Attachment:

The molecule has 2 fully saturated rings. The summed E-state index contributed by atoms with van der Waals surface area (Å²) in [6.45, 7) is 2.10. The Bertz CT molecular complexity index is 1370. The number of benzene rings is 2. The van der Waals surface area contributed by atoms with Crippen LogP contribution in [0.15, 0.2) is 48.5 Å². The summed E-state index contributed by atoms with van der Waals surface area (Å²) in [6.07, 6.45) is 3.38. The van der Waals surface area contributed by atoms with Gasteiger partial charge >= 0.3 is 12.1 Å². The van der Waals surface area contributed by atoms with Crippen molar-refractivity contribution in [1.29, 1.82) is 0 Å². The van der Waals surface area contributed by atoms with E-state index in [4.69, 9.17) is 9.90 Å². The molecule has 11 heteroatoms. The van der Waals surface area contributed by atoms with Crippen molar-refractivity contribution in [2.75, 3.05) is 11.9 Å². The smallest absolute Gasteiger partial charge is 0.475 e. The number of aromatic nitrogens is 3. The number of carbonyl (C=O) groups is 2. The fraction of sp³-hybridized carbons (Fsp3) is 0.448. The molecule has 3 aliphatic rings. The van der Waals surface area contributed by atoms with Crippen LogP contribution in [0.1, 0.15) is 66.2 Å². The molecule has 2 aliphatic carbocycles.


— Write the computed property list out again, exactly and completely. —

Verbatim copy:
The molecule has 2 fully saturated rings. The summed E-state index contributed by atoms with van der Waals surface area (Å²) in [6.45, 7) is 2.10. The Bertz CT molecular complexity index is 1370. The number of benzene rings is 2. The van der Waals surface area contributed by atoms with Crippen LogP contribution in [0.15, 0.2) is 48.5 Å². The summed E-state index contributed by atoms with van der Waals surface area (Å²) in [6.07, 6.45) is 3.38. The van der Waals surface area contributed by atoms with Gasteiger partial charge >= 0.3 is 12.1 Å². The van der Waals surface area contributed by atoms with Crippen molar-refractivity contribution in [1.29, 1.82) is 0 Å². The van der Waals surface area contributed by atoms with E-state index in [4.69, 9.17) is 9.90 Å². The molecule has 11 heteroatoms. The van der Waals surface area contributed by atoms with Crippen molar-refractivity contribution in [2.75, 3.05) is 11.9 Å². The smallest absolute Gasteiger partial charge is 0.475 e. The number of aromatic nitrogens is 3. The number of carbonyl (C=O) groups is 2. The fraction of sp³-hybridized carbons (Fsp3) is 0.448. The molecule has 3 aliphatic rings. The van der Waals surface area contributed by atoms with Crippen LogP contribution in [0.1, 0.15) is 66.2 Å². The molecule has 2 aliphatic carbocycles.